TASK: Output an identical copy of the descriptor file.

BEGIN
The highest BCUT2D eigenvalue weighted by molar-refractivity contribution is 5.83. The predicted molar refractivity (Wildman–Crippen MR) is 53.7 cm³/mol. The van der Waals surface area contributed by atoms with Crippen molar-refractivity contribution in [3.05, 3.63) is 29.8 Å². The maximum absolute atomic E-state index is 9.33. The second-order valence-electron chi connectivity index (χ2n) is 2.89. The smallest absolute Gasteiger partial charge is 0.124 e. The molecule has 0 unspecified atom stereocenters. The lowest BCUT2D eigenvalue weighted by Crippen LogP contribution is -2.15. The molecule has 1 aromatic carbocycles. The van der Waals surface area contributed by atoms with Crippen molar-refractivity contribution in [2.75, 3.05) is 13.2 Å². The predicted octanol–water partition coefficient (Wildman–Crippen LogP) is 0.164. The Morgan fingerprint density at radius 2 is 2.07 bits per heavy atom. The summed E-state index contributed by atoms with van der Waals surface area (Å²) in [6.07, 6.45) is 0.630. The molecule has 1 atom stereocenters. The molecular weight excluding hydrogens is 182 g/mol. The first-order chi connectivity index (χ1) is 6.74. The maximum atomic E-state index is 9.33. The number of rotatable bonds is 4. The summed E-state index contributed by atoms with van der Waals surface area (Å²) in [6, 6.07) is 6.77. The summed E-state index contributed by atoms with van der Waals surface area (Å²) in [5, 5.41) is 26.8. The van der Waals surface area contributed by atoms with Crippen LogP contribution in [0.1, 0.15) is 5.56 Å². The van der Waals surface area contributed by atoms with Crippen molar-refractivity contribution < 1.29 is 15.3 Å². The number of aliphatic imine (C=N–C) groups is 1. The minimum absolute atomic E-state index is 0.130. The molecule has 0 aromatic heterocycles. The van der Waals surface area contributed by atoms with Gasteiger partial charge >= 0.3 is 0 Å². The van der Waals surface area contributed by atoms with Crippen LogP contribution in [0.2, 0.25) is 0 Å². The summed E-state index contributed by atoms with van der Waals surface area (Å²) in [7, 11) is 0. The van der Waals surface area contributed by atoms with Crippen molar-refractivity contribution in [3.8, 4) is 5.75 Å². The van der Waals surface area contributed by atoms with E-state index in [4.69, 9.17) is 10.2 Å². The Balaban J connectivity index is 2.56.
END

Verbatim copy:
The highest BCUT2D eigenvalue weighted by molar-refractivity contribution is 5.83. The predicted molar refractivity (Wildman–Crippen MR) is 53.7 cm³/mol. The van der Waals surface area contributed by atoms with Crippen molar-refractivity contribution in [3.05, 3.63) is 29.8 Å². The maximum absolute atomic E-state index is 9.33. The second-order valence-electron chi connectivity index (χ2n) is 2.89. The smallest absolute Gasteiger partial charge is 0.124 e. The molecule has 0 unspecified atom stereocenters. The lowest BCUT2D eigenvalue weighted by Crippen LogP contribution is -2.15. The molecule has 1 aromatic carbocycles. The van der Waals surface area contributed by atoms with Crippen molar-refractivity contribution in [2.75, 3.05) is 13.2 Å². The predicted octanol–water partition coefficient (Wildman–Crippen LogP) is 0.164. The Morgan fingerprint density at radius 2 is 2.07 bits per heavy atom. The summed E-state index contributed by atoms with van der Waals surface area (Å²) in [6.07, 6.45) is 0.630. The molecule has 1 atom stereocenters. The molecular weight excluding hydrogens is 182 g/mol. The first-order chi connectivity index (χ1) is 6.74. The maximum atomic E-state index is 9.33. The number of rotatable bonds is 4. The summed E-state index contributed by atoms with van der Waals surface area (Å²) in [6, 6.07) is 6.77. The summed E-state index contributed by atoms with van der Waals surface area (Å²) in [5, 5.41) is 26.8. The van der Waals surface area contributed by atoms with Crippen LogP contribution in [0.1, 0.15) is 5.56 Å². The van der Waals surface area contributed by atoms with Crippen molar-refractivity contribution < 1.29 is 15.3 Å². The number of aliphatic imine (C=N–C) groups is 1. The minimum absolute atomic E-state index is 0.130. The molecule has 0 aromatic heterocycles. The van der Waals surface area contributed by atoms with Gasteiger partial charge >= 0.3 is 0 Å². The van der Waals surface area contributed by atoms with Crippen LogP contribution in [0.2, 0.25) is 0 Å². The summed E-state index contributed by atoms with van der Waals surface area (Å²) in [7, 11) is 0. The van der Waals surface area contributed by atoms with Crippen molar-refractivity contribution in [3.8, 4) is 5.75 Å². The van der Waals surface area contributed by atoms with E-state index in [4.69, 9.17) is 10.2 Å². The Balaban J connectivity index is 2.56.